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What do theses ones mean?

1. We cannot release any information about this suspect but we do know that he may have been to California.

2. We cannot release any information about this suspect but we do know that he might have been to California.

Thanks.
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My two cents.

I know that everybody says that the difference is that the probability expressed by "may" is greater than the probability expressed by "might". Nevertheless, I never detect such a difference. If anything, I sometimes take "may" to connote the more remote probability.

Usually though, the only difference I feel is that of register. It seems to me that "might" is the preferred form for most ordinary people in everyday conversation. "may" is a bit more high class, while meaning exactly the same thing (to me, anyway).

CJ
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Garner, Modern American Usage:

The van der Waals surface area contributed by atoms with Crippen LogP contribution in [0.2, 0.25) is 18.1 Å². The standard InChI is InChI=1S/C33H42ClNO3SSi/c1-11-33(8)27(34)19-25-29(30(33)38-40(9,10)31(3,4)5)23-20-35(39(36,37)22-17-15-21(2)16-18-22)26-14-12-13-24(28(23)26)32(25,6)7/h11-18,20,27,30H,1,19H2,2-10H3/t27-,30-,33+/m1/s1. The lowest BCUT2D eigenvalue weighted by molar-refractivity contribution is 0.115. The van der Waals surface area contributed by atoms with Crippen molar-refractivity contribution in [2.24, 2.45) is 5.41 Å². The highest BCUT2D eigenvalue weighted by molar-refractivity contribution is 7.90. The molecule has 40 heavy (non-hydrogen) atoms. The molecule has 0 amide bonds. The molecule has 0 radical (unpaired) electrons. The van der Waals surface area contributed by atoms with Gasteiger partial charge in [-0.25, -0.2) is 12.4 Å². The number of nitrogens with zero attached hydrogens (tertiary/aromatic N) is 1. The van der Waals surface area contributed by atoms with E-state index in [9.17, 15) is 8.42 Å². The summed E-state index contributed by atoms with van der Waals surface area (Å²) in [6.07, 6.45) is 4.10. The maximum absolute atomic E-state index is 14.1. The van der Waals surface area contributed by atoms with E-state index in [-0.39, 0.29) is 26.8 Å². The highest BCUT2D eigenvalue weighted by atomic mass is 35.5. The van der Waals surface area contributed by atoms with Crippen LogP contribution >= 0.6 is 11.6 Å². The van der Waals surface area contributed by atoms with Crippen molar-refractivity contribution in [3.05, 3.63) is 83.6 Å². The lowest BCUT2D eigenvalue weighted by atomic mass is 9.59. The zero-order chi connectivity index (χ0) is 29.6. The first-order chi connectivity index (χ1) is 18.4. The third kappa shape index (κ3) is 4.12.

"if it's a purely hypothetical question, might would be preferable"
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Comments  
The probability expressed is slightly less for might than for may.

He may have been to California.

He might have been to California, but I doubt it.
"May" is normally a stronger supposition/possibility that "might".
 CalifJim's reply was promoted to an answer.
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Jack

With regard to your post - where do these sentences come from? Which was actually used? I find it easier to work from real data and presumably only one of these examples is 'real'.

Lewis (in the English Verb) argues that 'might' indicates greater remoteness ( in terms of time, likelihood, relationship) of the event from the speaker. I feel the first sentence, if real, needs to have 'recently' or 'may have been living' in the sentence, giving the remark greater 'closeness'.

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 Marius Hancu's reply was promoted to an answer.